Usually when we hear the word veteran, we think of it in a military context. We understand a veteran to be someone who has served in one of the branches of this country’s armed forces.
This year, Veterans Day, a national holiday, falls on November 11. The purpose is to honor all those who have served in such a capacity at any time. Ceremonies will begin with a special service held in Arlington National Cemetery in Washington, D.C., followed later in various other chosen locations.
The word veteran is also used when referring to people who have given long and distinguished service in a given occupation or position. An example would be a veteran sports figure who has had an outstanding career for a surprising number of years. A veteran congressman has usually served with distinction for some decades. Being called a veteran broadcaster, a veteran actress, a veteran teacher implies noticeable service over an extended period of time.
When times are rough, people tend to turn for help to those with greater experience … to the “proven warriors,” the “seasoned veterans.” That’s in contrast to looking to novices, “greenhorns” or rookies.
When a battle is critical, it’s good to have veteran troops to call upon. In Scripture, it’s interesting to note that when soldiers begin coming over in mass to David’s side from Saul’s former kingdom, they were referred to as “experienced soldiers prepared for battle with every type of weapon” (1 Chronicles 12:33). So the question was not so much which side had the most troops, but where were the really good units. Even today when countries go to war, generals want to know whether they have tested fighters at their command.
The same is true regarding spiritual warfare. Where enemy territory is being invaded, you don’t want your attack to be directed or carried out by new recruits. Those in charge of the big picture should be battle-tested. It’s why Paul writes to Timothy that those given leadership positions in the church “must first be tested” (1 Timothy 3:10). This doesn’t mean that all in spiritual leadership should be older individuals. Just being up in years doesn’t automatically make someone a spiritual leader. It’s experience in battle that’s important.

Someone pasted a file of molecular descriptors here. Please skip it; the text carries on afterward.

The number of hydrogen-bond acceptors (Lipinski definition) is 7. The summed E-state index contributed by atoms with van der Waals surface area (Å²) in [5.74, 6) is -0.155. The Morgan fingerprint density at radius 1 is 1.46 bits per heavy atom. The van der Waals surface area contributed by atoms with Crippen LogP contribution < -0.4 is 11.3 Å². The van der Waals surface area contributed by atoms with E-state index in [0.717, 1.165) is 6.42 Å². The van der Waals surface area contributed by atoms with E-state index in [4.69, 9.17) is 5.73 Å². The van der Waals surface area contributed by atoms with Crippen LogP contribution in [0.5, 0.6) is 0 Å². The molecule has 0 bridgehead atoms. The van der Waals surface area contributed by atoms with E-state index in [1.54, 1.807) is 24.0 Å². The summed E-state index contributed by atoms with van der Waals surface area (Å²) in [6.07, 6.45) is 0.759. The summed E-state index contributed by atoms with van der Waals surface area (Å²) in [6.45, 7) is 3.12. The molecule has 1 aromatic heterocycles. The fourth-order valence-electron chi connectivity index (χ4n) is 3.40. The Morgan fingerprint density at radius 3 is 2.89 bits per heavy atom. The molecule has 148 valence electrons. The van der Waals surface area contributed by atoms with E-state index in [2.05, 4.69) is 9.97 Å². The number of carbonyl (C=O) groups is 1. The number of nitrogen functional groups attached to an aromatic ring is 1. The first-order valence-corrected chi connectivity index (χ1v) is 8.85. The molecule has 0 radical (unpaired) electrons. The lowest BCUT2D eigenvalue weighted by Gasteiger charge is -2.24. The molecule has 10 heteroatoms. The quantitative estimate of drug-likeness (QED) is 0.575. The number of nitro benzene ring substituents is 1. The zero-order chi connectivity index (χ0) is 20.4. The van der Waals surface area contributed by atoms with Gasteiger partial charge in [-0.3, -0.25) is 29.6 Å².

Battle-tested spiritual leaders understand that the enemy likes to go after those in charge. The truth is that all leaders have their own peculiar weaknesses, and Satan will do all he can to exploit these if at all possible. Time and again in our own day he has proven his skill in this regard.
The devil also likes to target the weak in a congregation or an organization. Like a predatory animal looking for a wounded sheep, or one that’s obviously older, or a very young lamb he can separate out of the flock, the enemy of the church is always on the lookout for an easy kill. Veteran leaders in a congregation are fully aware of such tactics and are often able to protect against this happening.
Would you believe that churches seeing rapid advances are another likely target of spiritual attacks?
(Why worry all that much about a congregation that is shrinking, or long ago lost its edge, or a Christian organization that isn’t cutting-edge anymore?) It’s the places where the Lord is most proud of what’s happening that can expect nasty counterattacks.
These are not interesting thoughts that help fill out nice devotionals to be given when the church staff gets together once a week. They are ever-present realities seasoned leaders are constantly aware of. If two key individuals in a formerly well-operating ministry are now not on speaking terms, who do you think is looking to exploit the situation?
Battle fatigue is another of the enemy’s favorite tactics. It occurs when troops have not paced themselves well. Maybe in their spiritual enthusiasm they attempted too much. Possibly a leader pushed everyone too hard. Such things happen!
Well, the list is long regarding Lucifer’s tactics. In 2 Corinthians 2:11, the Apostle Paul writes, “For we are not unaware of his schemes.” Paul is referring to the devil and says so directly in the first part of that verse, “in order that Satan may not outwit us.”
Way back in time, Job wrote that it was his desire when tested by God that “I will come forth as gold.” This didn’t mean he was faultless. But it was his earnest desire to be a strong believer, even when under severe testing. Restated, he was a veteran, not a spiritual beginner.
To some, the term “spiritual warfare” may sound somewhat unreal, especially when Veterans Day is about brave men and women who faced actual enemy fire and knew only too well the realities of modern-day warfare. For all too many, in our military ranks, their wounds have been long-standing, and those wounded warriors are most deserving of our respect. Others are gone from this earth. They paid the ultimate price for us to know the freedoms we do.
We in the religious community honor these people who certainly deserve our appreciation this Veterans Day AND ALL DAYS.
But let this day also be one where we are reminded that the clash still continues between good and evil, light and darkness, God and Satan … and I believe when the spiritual battle is critical, like in our lifetimes, it is good to have experienced veterans to call on for their special service.
Click here, to read more articles on Patheos by Dr. KP Yohannan Metropolitan.